{¶62} Nevertheless, while objections to Harmon's statements could certainly have been meritorious, we find that Minarik's trial counsel's decision to not object constituted trial strategy. See State v. Hartman, 93 Ohio St.3d 274, 296, 754 N.E.2d 1150 (2001), quoting State v. Campbell, 69 Ohio St.3d 38, 630 N.E.2d 339 (1994) ("The failure to object to error, alone, is not enough to sustain a claim of ineffectiveness. 'Because objections tend to disrupt the flow of a trial, and are considered technical and bothersome by the fact-finder, * * * competent counsel may reasonably hesitate to object in the jury's presence.'"). It is clear from the transcript that Minarik's trial counsel's strategy was to discredit Harmon, attempting to show that Harmon was biased against Minarik from the beginning, which would explain why Harmon would not believe him. This strategy and failure to object to Harmon's testimony was reasonable in light of the fact that Minarik's trial counsel knew that the state was going to play Harmon's audio-recorded interview with Minarik, during which Minarik changed his story on multiple occasions and eventually admitted to everything except actually touching the victim's breasts.

{¶63} Moreover, even if we were to find that the decision not to object was not reasonable trial strategy, we cannot say that Minarik's trial counsel's error was prejudicial.

[I]n determining whether an error was prejudicial or harmless, a reviewing court must first read the entire record, disregarding the objectionable material. If there is overwhelming evidence of the appellant's guilt, aside from the dispute material, then it must hold that the error is not prejudical but is harmless beyond a reasonable doubt and affirm the trial court's judgment.

State v
. Potter, 8th Dist. Cuyahoga No. 81037, 2003-Ohio-1338, ¶ 38, citing Crim.R. 52 and Chapman v. California, 386 U.S. 18, 87 S.Ct. 824, 17 L.Ed.2d 705 (1967).

{¶64} After a review of the entire record, without considering Harmon's testimony on direct examination concerning Minarik's credibility, we find that the error was harmless. There was a great deal of evidence in the record from which the jury could conclude that Minarik was not credible and that he was guilty of sexual imposition. During Harmon's recorded interview with Minarik, Minarik changes his story on multiple occasions, initially denying that he performed a second heart examination and stating that asking a patient to unclasp her bra was a typical medical request. Later in the interview, however, Minarik admits to performing a second heart examination, states that unclasping one's bra is not necessary for a heart examination, and even admits that he only went back to examine the victim a second time because he wanted to see her breasts and look "at all of her." Minarik made similar denials and eventual admissions in his interviews with Detective Sheridan as well. All of those interviews, in conjunction with the recorded phone call between Minarik and the victim, provided overwhelming evidence that could allow the jury to conclude that Minarik lacked credibility and provided overwhelming support for the victim's version of events that Minarik touched her breast.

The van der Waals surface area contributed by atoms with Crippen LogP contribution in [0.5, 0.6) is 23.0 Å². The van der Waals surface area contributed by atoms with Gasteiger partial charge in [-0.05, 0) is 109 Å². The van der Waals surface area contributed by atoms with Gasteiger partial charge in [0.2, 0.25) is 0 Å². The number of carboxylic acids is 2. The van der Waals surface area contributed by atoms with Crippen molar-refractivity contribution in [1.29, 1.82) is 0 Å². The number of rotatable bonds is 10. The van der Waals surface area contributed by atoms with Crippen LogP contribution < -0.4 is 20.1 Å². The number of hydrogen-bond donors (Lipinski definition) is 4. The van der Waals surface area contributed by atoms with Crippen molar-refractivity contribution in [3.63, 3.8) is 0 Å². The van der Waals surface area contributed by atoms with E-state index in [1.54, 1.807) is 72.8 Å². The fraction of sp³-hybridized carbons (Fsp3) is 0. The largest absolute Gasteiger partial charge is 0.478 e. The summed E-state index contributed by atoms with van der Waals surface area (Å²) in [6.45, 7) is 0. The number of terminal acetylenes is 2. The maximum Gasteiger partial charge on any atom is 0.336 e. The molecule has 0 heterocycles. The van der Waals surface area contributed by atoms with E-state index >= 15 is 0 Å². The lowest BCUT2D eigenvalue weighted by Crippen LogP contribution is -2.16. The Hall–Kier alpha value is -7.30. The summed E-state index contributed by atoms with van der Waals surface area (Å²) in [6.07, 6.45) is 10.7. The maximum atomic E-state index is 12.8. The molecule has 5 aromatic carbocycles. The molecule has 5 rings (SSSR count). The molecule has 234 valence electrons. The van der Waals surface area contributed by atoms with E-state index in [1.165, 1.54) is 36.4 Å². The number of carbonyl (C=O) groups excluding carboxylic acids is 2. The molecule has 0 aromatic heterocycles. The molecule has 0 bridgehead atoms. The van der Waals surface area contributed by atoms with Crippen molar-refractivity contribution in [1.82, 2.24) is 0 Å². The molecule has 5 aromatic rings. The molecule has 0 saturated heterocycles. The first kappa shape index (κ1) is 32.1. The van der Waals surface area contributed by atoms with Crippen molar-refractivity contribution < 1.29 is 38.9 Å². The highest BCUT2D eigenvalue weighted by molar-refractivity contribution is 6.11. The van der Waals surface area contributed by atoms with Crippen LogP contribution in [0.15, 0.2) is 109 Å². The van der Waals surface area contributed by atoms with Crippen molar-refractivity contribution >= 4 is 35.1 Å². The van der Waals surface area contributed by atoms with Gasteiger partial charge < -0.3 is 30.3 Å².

2. Cross-Examination of the Medical Licensing Board Investigator

{¶65} Minarik also argues that his trial counsel was ineffective because he "elicited damaging opinion testimony regarding his client's credibility on cross-examination."

{¶66} As we stated earlier, after review of the cross examination, it appears that Minarik's trial counsel was attempting to establish that Harmon was biased against Minarik and discredit his entire investigation. Considering the taped interviews during which Minarik changes his story on multiple occasions, eventually admits that he wanted to see the victim's breasts, and states that the second examination was medically unnecessary, we cannot say that trial counsel's strategy fell below an objective standard of reasonable representation. Harmon's testimony and his audio-recorded interview with Minarik were so damaging that Minarik's trial counsel was left to attack Harmon as biased.

3. Admission of the Medical Investigator's Report

{¶67} Finally, Minarik argues that his trial counsel was ineffective because it "sought admission of the medical investigator's report, which contained not only opinions as to [Minarik's] credibility, but as to the legality of his actions."

{¶68} As discussed earlier, while it is clear that Minarik's trial counsel sought to establish that Harmon was biased against Minarik in an effort to counter Minarik's admissions during his interview with Harmon, trial counsel's admission of Harmon's investigator's report is puzzling. In addition to summaries of Harmon's interviews with the victim and Minarik, the report contained statements showing that Harmon did not believe Minarik and that he believed Minarik's actions were illegal.